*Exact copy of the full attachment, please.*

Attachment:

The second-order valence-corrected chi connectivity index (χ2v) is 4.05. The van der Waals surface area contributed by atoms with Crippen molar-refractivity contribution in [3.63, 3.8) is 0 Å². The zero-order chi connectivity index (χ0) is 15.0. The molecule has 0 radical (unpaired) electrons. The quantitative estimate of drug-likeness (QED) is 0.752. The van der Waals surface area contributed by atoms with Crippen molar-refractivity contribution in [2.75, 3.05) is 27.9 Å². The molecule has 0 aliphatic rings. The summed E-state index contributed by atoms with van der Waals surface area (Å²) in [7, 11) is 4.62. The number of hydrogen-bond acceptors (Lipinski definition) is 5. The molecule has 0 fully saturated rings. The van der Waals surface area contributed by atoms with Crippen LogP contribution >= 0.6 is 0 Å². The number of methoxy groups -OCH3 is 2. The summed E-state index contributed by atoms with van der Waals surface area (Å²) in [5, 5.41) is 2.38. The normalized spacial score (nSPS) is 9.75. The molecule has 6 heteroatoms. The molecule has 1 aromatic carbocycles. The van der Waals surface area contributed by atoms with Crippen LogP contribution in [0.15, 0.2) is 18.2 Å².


The second-order valence-corrected chi connectivity index (χ2v) is 4.05. The van der Waals surface area contributed by atoms with Crippen molar-refractivity contribution in [3.63, 3.8) is 0 Å². The zero-order chi connectivity index (χ0) is 15.0. The molecule has 0 radical (unpaired) electrons. The quantitative estimate of drug-likeness (QED) is 0.752. The van der Waals surface area contributed by atoms with Crippen molar-refractivity contribution in [2.75, 3.05) is 27.9 Å². The molecule has 0 aliphatic rings. The summed E-state index contributed by atoms with van der Waals surface area (Å²) in [7, 11) is 4.62. The number of hydrogen-bond acceptors (Lipinski definition) is 5. The molecule has 0 fully saturated rings. The van der Waals surface area contributed by atoms with Crippen LogP contribution >= 0.6 is 0 Å². The number of methoxy groups -OCH3 is 2. The summed E-state index contributed by atoms with van der Waals surface area (Å²) in [5, 5.41) is 2.38. The normalized spacial score (nSPS) is 9.75. The molecule has 6 heteroatoms. The molecule has 1 aromatic carbocycles. The van der Waals surface area contributed by atoms with Crippen LogP contribution in [0.15, 0.2) is 18.2 Å².